Marketers at retail companies were the first to test beacons and implement in-store marketing, but now marketers in other industries, including fast-moving consumer goods, travel and hospitality and conference and event organizing, are starting to embrace the technology.
Beacons have a great deal of disruptive potential as they bridge the digital and physical worlds, but marketing leaders must resist the hype and think strategically and responsibly about how — and if — to implement beacon marketing programs.
By identifying consumers in shops, stadiums, airports or events through beacon transmitters, marketers have the ability to initiate conversations with consumers by sending real-time content, services and promotions. One of the most obvious benefits of beacon technology is to engage consumers via in-app interactions.
However, marketers tend to overhype opportunities and forget to put the customer at the center of their strategies. Despite the hype, reach today is limited and few players, such as Major League Baseball, are rolling out thousands of beacons nationwide.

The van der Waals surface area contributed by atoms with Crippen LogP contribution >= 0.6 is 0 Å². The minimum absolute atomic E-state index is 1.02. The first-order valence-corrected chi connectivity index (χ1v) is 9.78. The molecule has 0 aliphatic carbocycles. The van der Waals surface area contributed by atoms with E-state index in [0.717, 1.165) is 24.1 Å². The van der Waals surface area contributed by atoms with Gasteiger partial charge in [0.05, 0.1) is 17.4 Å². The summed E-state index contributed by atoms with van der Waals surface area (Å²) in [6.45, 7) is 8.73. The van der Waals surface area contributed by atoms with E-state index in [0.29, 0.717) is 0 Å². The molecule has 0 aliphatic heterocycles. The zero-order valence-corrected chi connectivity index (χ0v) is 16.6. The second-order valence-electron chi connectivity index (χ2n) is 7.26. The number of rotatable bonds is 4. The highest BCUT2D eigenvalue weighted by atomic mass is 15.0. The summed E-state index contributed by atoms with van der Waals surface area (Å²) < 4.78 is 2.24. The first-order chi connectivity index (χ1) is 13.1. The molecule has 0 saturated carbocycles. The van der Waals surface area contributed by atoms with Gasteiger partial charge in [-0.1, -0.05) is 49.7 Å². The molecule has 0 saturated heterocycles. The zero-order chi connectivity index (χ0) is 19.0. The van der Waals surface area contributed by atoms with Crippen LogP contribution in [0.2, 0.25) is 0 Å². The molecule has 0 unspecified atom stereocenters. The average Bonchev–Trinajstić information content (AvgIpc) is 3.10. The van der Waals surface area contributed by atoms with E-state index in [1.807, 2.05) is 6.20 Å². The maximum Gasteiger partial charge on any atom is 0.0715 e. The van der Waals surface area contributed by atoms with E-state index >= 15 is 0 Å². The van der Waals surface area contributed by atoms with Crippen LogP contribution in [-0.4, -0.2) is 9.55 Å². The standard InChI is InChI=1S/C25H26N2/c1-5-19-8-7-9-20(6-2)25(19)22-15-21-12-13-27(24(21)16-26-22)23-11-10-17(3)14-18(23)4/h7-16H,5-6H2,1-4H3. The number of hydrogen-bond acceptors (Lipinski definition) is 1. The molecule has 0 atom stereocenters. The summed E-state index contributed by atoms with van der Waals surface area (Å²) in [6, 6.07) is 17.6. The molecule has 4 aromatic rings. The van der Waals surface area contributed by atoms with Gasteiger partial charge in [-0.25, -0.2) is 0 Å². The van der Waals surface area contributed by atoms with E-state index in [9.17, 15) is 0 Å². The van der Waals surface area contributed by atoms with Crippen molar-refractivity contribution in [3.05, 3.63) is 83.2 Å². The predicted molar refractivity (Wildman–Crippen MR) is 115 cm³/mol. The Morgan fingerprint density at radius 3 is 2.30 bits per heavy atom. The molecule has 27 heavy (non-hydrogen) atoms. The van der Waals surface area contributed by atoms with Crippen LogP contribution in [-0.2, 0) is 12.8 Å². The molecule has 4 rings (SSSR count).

Part of the problem with beacon technologies is that many marketers are confused about what they are. Some believe there is a lot of intelligence in the beacons themselves. The reality is that beacons are dumb pieces of hardware that simply communicate location information that can be interpreted by mobile applications. Marketers will be tempted to try to push advertising messages through beacons directly to smartphones, but intelligence and engagement will come from marketers’ ability to deliver deep and immediate value to customers by contextualizing their offerings in real time.
This will require more effort than most marketers are ready to deliver today.
To fully leverage the potential of the technology, marketers must contextualize and personalize the marketing experience. To take into account customers’ preferences, tastes, past purchases and motivations to ensure the relevance of their message, marketers should integrate the location data from their beacon programs into their campaign management, customer relationship management (CRM) and marketing systems.
The smartest use of beacon technology is more extensive than simple marketing promotion.
Moving forward, marketers will also be able to: